What’s different between Barnsley & • Population of Barnsley - about 250,000 • Population of Athens at peak of its achievements - about 250,000 • Do we see ourselves as a weak, dependent, needy community? • Or, as a gied, rich and diverse community that needs to fulﬁl its potential? • Do we support citizenship?
What iscitizenship?1. Rights & Duties - fairness2. Control - autonomy3. Direction - purpose4. Money - independence5. Home - belonging6. Help - needs7. Community - contribution
Citizenship is undermined by apassivity designed into thecurrent welfare settlement: • Services as gis - not as rights or entitlements • No duties - passive recipients, no expectations or contribution • Services controlled from above - no personalisation • Services isolating people from community • Standardisation - community innovation discouraged
Barnsley has already led the way in afundamental shift in power -• Flexible entitlements - not services• Partnership between services and citizens• Services accountable to local people• People playing a fuller role in community life• Local services and local enterprise
Different is possible - • Personalisation was created subversively by local people and local government • Barnsley led the way in developing good practice • ere is oen more slack in how systems work than we realise • Central government oen Bottom-up plays catch up Change
This isn’t just about adult social care - ittouches everything
We could shift to a citizenship model • Fair tax system for all • Minimum income and housing rights - an entitlement for all • Individual Budgets for all people who need extra help and advice • Core local services - free to all
Citizenship Council means...1. Clarify local rights and duties for all citizens2. Deﬁne the core universal free services3. Extend and simplify the individual budgets (all social care, healthcare, some education and other forms of personalised support)4. Clear map and framework for local community decision- making5. Opening up opportunities for local innovation and community development6. Advocate with local citizens to achieve their entitlements where resources are under control of central government
But we will need tobe very smart• e UK has most centralised welfare system in the world• Westminster-centric media circus• Cuts target local government• Politicians and media scapegoat local government• We have got used to our dependence on Whitehall
Current government talks aboutlocalism - but what localism?
Where does all themoney go? • As a proportion of state spending there is £900 million missing from local economy. • Beneﬁts biggest expenditure - no local control • NHS largest service - no local control • Education - now centrally funded • Employment support - centrally commissioned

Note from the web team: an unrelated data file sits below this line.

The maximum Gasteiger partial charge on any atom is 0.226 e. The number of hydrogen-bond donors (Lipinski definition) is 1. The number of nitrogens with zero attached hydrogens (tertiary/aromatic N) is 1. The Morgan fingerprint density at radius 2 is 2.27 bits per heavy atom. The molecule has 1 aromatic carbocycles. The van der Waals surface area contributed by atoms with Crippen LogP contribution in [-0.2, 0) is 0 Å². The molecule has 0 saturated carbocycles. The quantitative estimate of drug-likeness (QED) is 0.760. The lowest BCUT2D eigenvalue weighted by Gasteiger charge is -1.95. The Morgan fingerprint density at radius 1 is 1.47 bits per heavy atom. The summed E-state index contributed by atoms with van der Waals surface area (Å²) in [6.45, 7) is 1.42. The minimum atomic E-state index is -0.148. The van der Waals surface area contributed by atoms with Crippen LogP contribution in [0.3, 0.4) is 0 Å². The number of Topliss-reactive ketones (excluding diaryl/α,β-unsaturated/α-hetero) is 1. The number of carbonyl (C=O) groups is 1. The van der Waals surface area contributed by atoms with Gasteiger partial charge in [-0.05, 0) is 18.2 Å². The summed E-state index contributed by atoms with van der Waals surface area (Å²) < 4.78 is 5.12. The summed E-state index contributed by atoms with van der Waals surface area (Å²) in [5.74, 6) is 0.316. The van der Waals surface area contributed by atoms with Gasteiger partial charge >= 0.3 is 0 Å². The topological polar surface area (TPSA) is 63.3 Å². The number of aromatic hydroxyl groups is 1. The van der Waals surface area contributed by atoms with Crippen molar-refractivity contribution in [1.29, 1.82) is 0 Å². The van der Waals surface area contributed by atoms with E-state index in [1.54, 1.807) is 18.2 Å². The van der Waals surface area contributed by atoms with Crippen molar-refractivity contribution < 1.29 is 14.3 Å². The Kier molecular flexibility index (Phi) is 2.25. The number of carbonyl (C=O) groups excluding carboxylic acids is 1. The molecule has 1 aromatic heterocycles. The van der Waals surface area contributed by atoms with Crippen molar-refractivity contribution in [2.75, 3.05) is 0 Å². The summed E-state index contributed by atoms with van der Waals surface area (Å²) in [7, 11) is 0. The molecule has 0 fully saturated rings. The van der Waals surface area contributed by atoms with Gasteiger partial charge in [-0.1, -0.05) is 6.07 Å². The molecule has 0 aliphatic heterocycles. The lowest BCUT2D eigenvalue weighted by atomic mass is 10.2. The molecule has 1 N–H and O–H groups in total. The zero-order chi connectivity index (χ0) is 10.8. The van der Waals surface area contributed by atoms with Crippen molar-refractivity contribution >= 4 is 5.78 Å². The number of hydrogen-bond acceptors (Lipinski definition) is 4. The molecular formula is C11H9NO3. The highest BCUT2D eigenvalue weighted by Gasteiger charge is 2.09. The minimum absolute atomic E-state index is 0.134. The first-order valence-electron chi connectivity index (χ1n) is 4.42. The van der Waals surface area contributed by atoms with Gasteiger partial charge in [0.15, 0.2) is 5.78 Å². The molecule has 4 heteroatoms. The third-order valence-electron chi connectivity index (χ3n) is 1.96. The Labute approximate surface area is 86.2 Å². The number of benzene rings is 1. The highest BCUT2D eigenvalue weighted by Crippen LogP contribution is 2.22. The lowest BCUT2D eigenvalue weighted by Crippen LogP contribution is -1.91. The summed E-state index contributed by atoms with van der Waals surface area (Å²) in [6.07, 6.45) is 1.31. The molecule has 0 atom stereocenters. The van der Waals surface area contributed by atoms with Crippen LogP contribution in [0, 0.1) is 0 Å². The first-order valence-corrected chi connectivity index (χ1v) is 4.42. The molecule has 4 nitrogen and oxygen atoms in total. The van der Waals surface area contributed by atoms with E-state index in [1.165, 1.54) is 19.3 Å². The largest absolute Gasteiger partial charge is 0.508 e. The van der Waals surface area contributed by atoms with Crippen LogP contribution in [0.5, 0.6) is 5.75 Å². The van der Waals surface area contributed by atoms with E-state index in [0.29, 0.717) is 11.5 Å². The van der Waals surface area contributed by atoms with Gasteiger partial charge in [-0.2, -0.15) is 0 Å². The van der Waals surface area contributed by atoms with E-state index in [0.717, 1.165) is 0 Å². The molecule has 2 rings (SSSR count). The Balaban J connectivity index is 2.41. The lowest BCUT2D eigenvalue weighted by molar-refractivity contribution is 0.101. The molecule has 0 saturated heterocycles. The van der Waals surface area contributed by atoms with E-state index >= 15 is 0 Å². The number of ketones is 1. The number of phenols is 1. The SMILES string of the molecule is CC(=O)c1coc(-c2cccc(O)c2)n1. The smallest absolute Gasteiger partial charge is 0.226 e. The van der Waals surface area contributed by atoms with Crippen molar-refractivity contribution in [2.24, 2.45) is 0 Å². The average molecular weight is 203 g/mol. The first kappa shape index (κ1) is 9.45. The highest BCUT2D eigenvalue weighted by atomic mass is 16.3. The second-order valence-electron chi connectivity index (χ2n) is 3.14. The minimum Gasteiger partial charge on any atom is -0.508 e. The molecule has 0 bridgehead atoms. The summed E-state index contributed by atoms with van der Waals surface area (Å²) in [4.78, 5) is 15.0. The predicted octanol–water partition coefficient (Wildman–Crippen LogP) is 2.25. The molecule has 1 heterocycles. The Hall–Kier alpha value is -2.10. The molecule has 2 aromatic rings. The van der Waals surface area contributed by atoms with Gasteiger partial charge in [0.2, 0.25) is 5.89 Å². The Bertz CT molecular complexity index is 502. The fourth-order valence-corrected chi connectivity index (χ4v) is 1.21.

What are our1. Accept current relationship and trends - adapt to the assault on local democracy2. Challenge current relationship - reassert the role of local government - ﬁnd allies for real localism - build new policy position - advocate for local citizens rights3. Innovate within current structures - create new citizenship- focused model of local government as model for future reformed system4. Do all 3 of the above at the same time...
1. Government policy is confused - butit is still ripe with opportunities • Total Place - requires local government leadership • Health Reforms - integration of PHBs into ASC model • Localism - consistent with neighbourhood approach • Big Society - consistent with local community partnerships • Personalisation - can be extended to healthcare, children, education, criminal justice, employment...
2. Innovation comes from refusing todo less even when there is less money, • Build on existing innovation - some of the best innovations already exist in our communities • Shi resources down - identify more areas to extend personalisation • Integrate deeper - create genuine points of integration - earlier • Learn & network - share ideas quicker, celebrate achievements • Share responsibility - share the problem with the community
3. A new script for local governmentneeds to emerge from within local • Connect to other places - learn and develop with like-minded leaders • Develop evidence - ask the right questions, gather data, share stories • Create a new policy position - deﬁne the constitutional changes necessary to support real localism • Long-term thinking - be strategic and seek sustainable reform • Build an alliance for real localism - develop a leadership cohort
Ask new questions- build localism on1. Rights & Duties - Clear entitlements? Clear rules?2. Control - Freedom? Real options? Self-determination?3. Direction - Lives of real meaning and purpose?4. Money - Enough to live on? Free from dependency?5. Home - Decent homes? Safe, welcoming neighbourhoods?6. Help - Reliable and respectful support?7. Community - Contribute? Work? Develop?